con el niño que ayer lloraba un pedazo de pan
y que hoy
crece como rio
con la madre que moria lentamente
y hoy vive su lejano sueño de ayer.
con el eterno combatiente
alimento el dia
que algún dia llegara.
si, con gusto moriré, llena de amor,
quiero morir de la manera mas natural en estos tiempos
y en mi país:
asesinada por el enemigo de mi pueblo.
I’ll Die Gladly by Delfi Goychez Fernandez
they’re going to kill me
I don’t know...
what I do know clearly is that I’ll die
that way, assassinated by the enemy.
since I long to go on fighting
I’ll always keep fighting to die that way.
since I want to die with the people
I’ll never be separated from them.
since it’s our shout that reaches out
I have to keep shouting forever.
since the future and history
are with us,
I’ll never stray from the road.
since I aspire to be a revolutionary
and all my hopes
depart from that.
I’ll never be afraid.
everything I do
must be a blow against the enemy,
however I give it.
I’ll always be active
what is really certain
is that they’re going to kill me.
and my blood will water our land
and the flowers of freedom will grow
and the future will open its arms
and tenderly, filled with love,
our mother, our fatherland,
will press us to its beast
will laugh happily to be once more with its child,
with its people
with the child that yesterday wept for a crust of bread
and who today
grows like a river.
with the mother who died slowly
and today live her far-off dream of yesterday.
with the eternal combatant
nourished the day
that some day will arrive.
yes, I’ll die happily, filled with love,
I want to die in the most natural way in these times
and in my country:
assassinated by the enemy of my people.
Un Disparo Colectivo por Jaime Suárez Quemain
En mi país, señor,
los hombres llevan un candado
en la boca,
sólo a solas
meditan, vociferan y protestan,
porque el miedo, señor,
es la mordaza
y el candado sutil que usted maneja.
En mi país, señor,
– digo mío porque lo quiero mío –
hasta en los postes
se mira la nostalgia,
lo parcelan, lo alquilan, lo hipotecan,
lo torturan, lo matan, lo encarcelan;
la prensa dice
que hay libertad completa,
es un decir, señor, usted lo sabe.
Y es así mi país,
con sus calles, sus sombras, sus volcanes,
sus grandes edificios – albergues de tahures –
sus niños que lograron
escapársele a Malthus,
sus poetas, sus sueños y sus rosas.
Y mi país, señor,
solitario fantasma de la noche,
agoniza… y usted:
A Collective Shooting by Jaime Suárez Quemain
In my country, sir,
the men wear a padlock
in the mouth,
meditate, shout and protest,
because fear, sir,
It is gag
and the subtle padlock you drive.
In my country, sir,
- I tell me because I want my -
up on poles
parceled it, rent it, the mortgage,
they torture, kill, imprison him;
the press says
there's complete freedom,
so to speak, sir, you know.
And so my country,
with its streets, its shadows, its volcanoes,
its great buildings - hostels gamblers -
their children who achieved
poets, dreams and roses.
And my country, sir,
lonely ghost of the night,
dying ... and you:
Una Historia por Roberto Saballos
Esta es la historia de Maria Teresa
de sus días cansados
y sus noches largas
de su madre sola
y su hijo joven
esta es la historia de su hastio
de su andar pausado
y su pelo negro
su sonrisa franca
y sus manos viejas.
Esta es la historia
con mas dolores que alegrías
con manos años que tristezas.
Esta es la historia de su adiós
de su despedida sin despedidas.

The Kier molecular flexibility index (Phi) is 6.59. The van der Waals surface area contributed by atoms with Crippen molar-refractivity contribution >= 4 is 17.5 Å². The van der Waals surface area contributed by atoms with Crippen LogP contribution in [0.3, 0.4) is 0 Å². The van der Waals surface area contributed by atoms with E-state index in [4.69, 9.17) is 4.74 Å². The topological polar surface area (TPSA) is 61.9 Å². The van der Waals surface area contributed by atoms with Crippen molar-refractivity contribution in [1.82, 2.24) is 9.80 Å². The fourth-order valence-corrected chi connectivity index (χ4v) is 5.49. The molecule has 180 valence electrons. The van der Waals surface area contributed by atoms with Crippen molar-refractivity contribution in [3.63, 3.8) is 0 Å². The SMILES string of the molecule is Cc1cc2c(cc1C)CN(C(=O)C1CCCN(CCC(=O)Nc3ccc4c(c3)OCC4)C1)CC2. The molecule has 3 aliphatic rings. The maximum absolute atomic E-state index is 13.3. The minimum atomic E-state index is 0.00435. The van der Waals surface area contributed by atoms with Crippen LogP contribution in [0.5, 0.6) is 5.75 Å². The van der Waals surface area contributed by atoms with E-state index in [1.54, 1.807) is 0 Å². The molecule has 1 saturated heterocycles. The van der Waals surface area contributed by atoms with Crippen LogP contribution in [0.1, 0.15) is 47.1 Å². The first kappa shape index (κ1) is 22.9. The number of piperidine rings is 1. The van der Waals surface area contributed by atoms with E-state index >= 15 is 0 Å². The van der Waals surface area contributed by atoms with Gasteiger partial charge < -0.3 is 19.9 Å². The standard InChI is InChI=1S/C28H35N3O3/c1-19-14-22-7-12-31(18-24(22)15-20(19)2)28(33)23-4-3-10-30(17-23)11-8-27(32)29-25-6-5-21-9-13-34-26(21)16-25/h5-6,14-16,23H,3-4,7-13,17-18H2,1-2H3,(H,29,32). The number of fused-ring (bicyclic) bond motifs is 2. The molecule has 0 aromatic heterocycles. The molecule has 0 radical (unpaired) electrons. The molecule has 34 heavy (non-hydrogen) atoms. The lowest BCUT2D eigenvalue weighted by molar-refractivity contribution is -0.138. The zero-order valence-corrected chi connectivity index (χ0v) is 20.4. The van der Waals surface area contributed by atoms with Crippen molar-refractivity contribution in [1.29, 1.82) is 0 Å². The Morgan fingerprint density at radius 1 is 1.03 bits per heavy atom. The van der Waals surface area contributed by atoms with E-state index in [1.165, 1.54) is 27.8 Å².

Esta es la historia de su madre
de sus pasos perdidos
de su suave espera de cárcel en cárcel
de tribunal en tribunal
con sonrisas de jueces
de manos vacias.
Esta es la historia de sus ojos
que buscan su pelo
su mirada clara
y sus manos fuertes
que se perdieron hace tiempo
en la fría madrugada
esta es la historia de Maria Terera
esta es la historia de mi pueblo.
A Story by Roberto Saballos
This is the story of Maria Teresa
of her weary days
and her long nights
of her lone mother
and her young son
this is the story of her boredom
of her slow steps
and her black hair
her open smile
and her old-woman’s hands.
This is her story
with more grief than happiness
with fewer years than sadnesses.
This is the story of her goodbye
of her farewell without farewells.
This is the story of her mother
of her useless steps
of her quiet waiting from jail to jail
from court to court
with smiling judges
who are empty-handed.
this is the story of her eyes
that peer at her hair
her clear gaze
and her strong hands
that were lost long ago
in the cold dawn
this is the story of Maria Teresa
this is the story of my people.
Acabo De Partir De Mi Mismo por Jose Maria Cuellar
no soy Chema Cuellar
ni soy amigo de nadie
ni tuve una abuela paralitica
ni soy poeta
me vale un pito que nadie se acuerde de mi
me llevo a San Salvador en el bolsillo
y hablo con gentes
que no se conocen
no importa si una puerta se cierra en Nicaragua
si una muchacha se declara en Santiago
si una paloma vuela por el Yangtze
si el mejor libro se esta escribiendo en Lima
no me importa
solitario como un abrigo de invierno.
I Just Walked Away From Myself by Jose Maria Cuellar
I’m not Chema Cuellar
I’m nobody’s friend
I didn’t have a paralytic grandmother
and I’m not a poet
nor a citizen
I don’t give a damn if anybody remembers me
I carry myself to San Salvador in my pocket
and talk to people who don’t know each other
and who don’t know me
I don’t care if a door slams shut in Nicaragua
if a girl declares her love in Santiago
if a dove flies over the Yangtze River
if the best book is being written in Lima
it doesn’t bother me
as alone as a winter overcoat.
Ingrid Calderon is a writer, poet and pug enthusiast. Her work has been featured on Suite101, Electric Cereal, ZO Magazine, Beast Grrl Zine, the earthbound review, FORTH Magazine , Shoe Music Press and the Poems to F*ck To Anthology. Her first full-length poetry collaboration, Things Outside, is available on Lulu.com. In addition to doting on her lover, she enjoys cooking, lifting heavy things and cracking her bones.